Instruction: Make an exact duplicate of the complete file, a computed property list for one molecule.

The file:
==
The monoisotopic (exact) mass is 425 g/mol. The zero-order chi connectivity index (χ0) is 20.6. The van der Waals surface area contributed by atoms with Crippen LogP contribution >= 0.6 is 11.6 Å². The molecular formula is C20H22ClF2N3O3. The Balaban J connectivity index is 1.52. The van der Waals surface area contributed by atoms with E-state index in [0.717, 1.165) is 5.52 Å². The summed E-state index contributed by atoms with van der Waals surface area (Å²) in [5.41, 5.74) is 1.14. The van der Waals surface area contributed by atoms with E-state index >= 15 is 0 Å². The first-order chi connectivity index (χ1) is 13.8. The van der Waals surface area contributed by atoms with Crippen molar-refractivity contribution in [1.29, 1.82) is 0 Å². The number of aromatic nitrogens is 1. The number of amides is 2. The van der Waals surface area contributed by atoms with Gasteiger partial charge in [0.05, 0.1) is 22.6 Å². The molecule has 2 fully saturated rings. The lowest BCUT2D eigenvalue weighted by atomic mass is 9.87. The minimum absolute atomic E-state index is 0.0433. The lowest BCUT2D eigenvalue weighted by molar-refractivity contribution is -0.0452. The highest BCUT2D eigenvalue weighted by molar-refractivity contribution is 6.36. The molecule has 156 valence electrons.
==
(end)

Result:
The monoisotopic (exact) mass is 425 g/mol. The zero-order chi connectivity index (χ0) is 20.6. The van der Waals surface area contributed by atoms with Crippen LogP contribution >= 0.6 is 11.6 Å². The molecular formula is C20H22ClF2N3O3. The Balaban J connectivity index is 1.52. The van der Waals surface area contributed by atoms with E-state index in [0.717, 1.165) is 5.52 Å². The summed E-state index contributed by atoms with van der Waals surface area (Å²) in [5.41, 5.74) is 1.14. The van der Waals surface area contributed by atoms with E-state index >= 15 is 0 Å². The first-order chi connectivity index (χ1) is 13.8. The van der Waals surface area contributed by atoms with Crippen molar-refractivity contribution in [1.29, 1.82) is 0 Å². The number of aromatic nitrogens is 1. The number of amides is 2. The van der Waals surface area contributed by atoms with Gasteiger partial charge in [0.05, 0.1) is 22.6 Å². The molecule has 2 fully saturated rings. The lowest BCUT2D eigenvalue weighted by atomic mass is 9.87. The minimum absolute atomic E-state index is 0.0433. The lowest BCUT2D eigenvalue weighted by molar-refractivity contribution is -0.0452. The highest BCUT2D eigenvalue weighted by molar-refractivity contribution is 6.36. The molecule has 156 valence electrons.